Earlier this year, Swedish pop sensation Robyn announced that her next album, her first original studio album in five years, would finally be arriving soon–in three parts.
Now known as the Body Talk series, the three EPs that make up the collection will be released throughout 2010. The first of which, Body Talk Pt. 1, sees its official release in America today, June 15.
On her latest release, Robyn has taken the winning synth-pop formulas from her essential 2005 self-titled record and applied them to her continuously adventurous nature in an effort to dig deeper–for bigger beats, more texture, and more complex rhythms.
Perhaps no song off of the record is more of a shining example of who Robyn is as an artist than the opening cut. On paper, the song isn’t much more than an endless barrage of complaints about the singer’s hectic schedule: “My phone is killing me / My email is killing me / These hours are killing me / My tour is killing me,” she sing-speaks over a deep, building synthesized beat.
Yet this is Robyn, an artist surrounded by a nearly tangible air of cool, assured energy reminiscent of Madonna circa True Blue. She doesn’t come off as obnoxious, which is why each complaint sounds more like one sick rhyme on top of another, all leading up to that deeply appreciated climax: “Don’t fucking tell me what to do!” (If you don’t get what I mean about sounding annoying, just try to imagine Ke$ha singing this song.)
There’s also “Fembot,” the track that ushered in the Body Talk era after its initial appearance on the singer’s website. Infectious and playfully boastful, the song finds Robyn in robo-mode: pushing buttons, flipping switches, and initiating “slut mode”–whatever that means. While it seems every pop star these days is dabbling in technological titillation, Robyn’s supersonic flow just makes the song feel that much more authentic.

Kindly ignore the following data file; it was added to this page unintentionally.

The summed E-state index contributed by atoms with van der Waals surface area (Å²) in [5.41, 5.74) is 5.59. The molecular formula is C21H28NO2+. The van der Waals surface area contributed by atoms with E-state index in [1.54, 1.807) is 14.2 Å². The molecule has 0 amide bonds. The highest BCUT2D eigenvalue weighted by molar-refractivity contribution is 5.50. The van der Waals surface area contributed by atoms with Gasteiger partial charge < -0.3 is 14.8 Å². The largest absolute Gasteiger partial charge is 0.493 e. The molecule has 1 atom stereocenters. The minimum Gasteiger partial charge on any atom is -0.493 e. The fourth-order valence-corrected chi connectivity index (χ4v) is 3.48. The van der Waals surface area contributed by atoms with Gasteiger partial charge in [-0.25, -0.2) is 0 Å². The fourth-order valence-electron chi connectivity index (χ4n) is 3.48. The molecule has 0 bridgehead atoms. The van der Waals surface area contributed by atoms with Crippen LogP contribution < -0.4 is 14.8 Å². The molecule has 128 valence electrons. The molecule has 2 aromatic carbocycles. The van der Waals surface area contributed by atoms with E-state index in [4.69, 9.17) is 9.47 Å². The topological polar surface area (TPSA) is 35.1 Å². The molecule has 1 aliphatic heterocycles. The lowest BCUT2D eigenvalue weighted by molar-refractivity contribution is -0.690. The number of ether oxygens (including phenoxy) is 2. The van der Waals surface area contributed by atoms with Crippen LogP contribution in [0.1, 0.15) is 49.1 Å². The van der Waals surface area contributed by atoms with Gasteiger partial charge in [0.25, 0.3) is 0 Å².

Further on, the brooding anti-melodies of “None of Dem” and the bright, flashing lights of “Cry When You Get Older” symbolize the marriage between Robyn’s earlier pop sensibility with her current advances into layered, complex construction (see her collaborative work with Kleerup and RÃ¶yksopp). They may still be dance floor haunts, but construction wise, they’re much more than a simple repetitive chorus and a single bass beat.
Admittedly, the album does feel a bit unpolished toward the end with the inclusion of Swedish lullaby “Jag vet en dejlig Rosa.” While a pretty melody, the song doesn’t quite have the legs to stand as a track in its own right.
At its core however, it is “Dancing On My Own” that embodies the heart and soul of this mini-record; a 21st century reconfiguration of the classic discotheque record, colored by icy rapid-fire synthesizers and flawless Swede-pop production courtesy of producer, Patrik Berger. The song is the purest definition of sad disco, as well as the logical artistic progression after the success of her previous tear-jerking stormer, “With Every Heartbeat.” For this song alone, the album deserves all the accolades it will surely receive.
Then again, this is just one third of a collection. I have no doubt that when the Body Talk series is complete, we’ll have received twelve to fifteen stunning tracks that would make for a truly solid follow-up to Robyn–as well as a slew of B-Side-worthy extras and unfinished snippets to help line the package with additional goodies.
To preview and purchase Body Talk Pt. 1, click here.